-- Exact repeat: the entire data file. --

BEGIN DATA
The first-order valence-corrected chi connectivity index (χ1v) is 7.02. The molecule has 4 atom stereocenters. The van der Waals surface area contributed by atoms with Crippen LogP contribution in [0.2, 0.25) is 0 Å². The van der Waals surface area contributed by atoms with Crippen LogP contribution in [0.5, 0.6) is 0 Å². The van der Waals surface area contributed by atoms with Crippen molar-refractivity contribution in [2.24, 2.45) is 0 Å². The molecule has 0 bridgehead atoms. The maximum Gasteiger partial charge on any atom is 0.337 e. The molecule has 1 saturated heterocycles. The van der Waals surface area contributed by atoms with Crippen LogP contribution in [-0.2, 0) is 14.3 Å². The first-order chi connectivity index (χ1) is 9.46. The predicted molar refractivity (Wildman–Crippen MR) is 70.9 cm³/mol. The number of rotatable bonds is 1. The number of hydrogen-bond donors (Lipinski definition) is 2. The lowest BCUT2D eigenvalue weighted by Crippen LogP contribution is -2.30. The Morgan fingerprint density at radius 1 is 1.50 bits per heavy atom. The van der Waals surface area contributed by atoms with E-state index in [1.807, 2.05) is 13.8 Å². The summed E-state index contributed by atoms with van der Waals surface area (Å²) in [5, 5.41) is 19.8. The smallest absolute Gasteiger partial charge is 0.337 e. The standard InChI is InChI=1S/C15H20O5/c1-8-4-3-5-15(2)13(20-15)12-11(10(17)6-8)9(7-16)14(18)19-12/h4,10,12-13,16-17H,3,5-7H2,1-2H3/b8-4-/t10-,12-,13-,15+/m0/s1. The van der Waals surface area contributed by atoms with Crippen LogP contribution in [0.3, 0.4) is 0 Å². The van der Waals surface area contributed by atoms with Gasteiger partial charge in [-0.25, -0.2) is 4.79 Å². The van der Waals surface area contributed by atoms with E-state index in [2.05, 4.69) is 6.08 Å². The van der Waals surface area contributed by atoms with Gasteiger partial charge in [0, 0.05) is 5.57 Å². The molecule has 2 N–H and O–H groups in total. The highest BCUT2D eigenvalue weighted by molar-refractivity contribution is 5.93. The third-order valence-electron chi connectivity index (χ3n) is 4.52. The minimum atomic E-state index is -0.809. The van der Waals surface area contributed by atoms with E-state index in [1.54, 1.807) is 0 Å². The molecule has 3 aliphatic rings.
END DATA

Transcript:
The first-order valence-corrected chi connectivity index (χ1v) is 7.02. The molecule has 4 atom stereocenters. The van der Waals surface area contributed by atoms with Crippen LogP contribution in [0.2, 0.25) is 0 Å². The van der Waals surface area contributed by atoms with Crippen LogP contribution in [0.5, 0.6) is 0 Å². The van der Waals surface area contributed by atoms with Crippen molar-refractivity contribution in [2.24, 2.45) is 0 Å². The molecule has 0 bridgehead atoms. The maximum Gasteiger partial charge on any atom is 0.337 e. The molecule has 1 saturated heterocycles. The van der Waals surface area contributed by atoms with Crippen LogP contribution in [-0.2, 0) is 14.3 Å². The first-order chi connectivity index (χ1) is 9.46. The predicted molar refractivity (Wildman–Crippen MR) is 70.9 cm³/mol. The number of rotatable bonds is 1. The number of hydrogen-bond donors (Lipinski definition) is 2. The lowest BCUT2D eigenvalue weighted by Crippen LogP contribution is -2.30. The Morgan fingerprint density at radius 1 is 1.50 bits per heavy atom. The van der Waals surface area contributed by atoms with E-state index in [1.807, 2.05) is 13.8 Å². The summed E-state index contributed by atoms with van der Waals surface area (Å²) in [5, 5.41) is 19.8. The smallest absolute Gasteiger partial charge is 0.337 e. The standard InChI is InChI=1S/C15H20O5/c1-8-4-3-5-15(2)13(20-15)12-11(10(17)6-8)9(7-16)14(18)19-12/h4,10,12-13,16-17H,3,5-7H2,1-2H3/b8-4-/t10-,12-,13-,15+/m0/s1. The van der Waals surface area contributed by atoms with Crippen LogP contribution in [0.3, 0.4) is 0 Å². The van der Waals surface area contributed by atoms with Gasteiger partial charge in [-0.25, -0.2) is 4.79 Å². The van der Waals surface area contributed by atoms with E-state index in [2.05, 4.69) is 6.08 Å². The van der Waals surface area contributed by atoms with Gasteiger partial charge in [0, 0.05) is 5.57 Å². The molecule has 2 N–H and O–H groups in total. The highest BCUT2D eigenvalue weighted by molar-refractivity contribution is 5.93. The third-order valence-electron chi connectivity index (χ3n) is 4.52. The minimum atomic E-state index is -0.809. The van der Waals surface area contributed by atoms with E-state index in [1.54, 1.807) is 0 Å². The molecule has 3 aliphatic rings.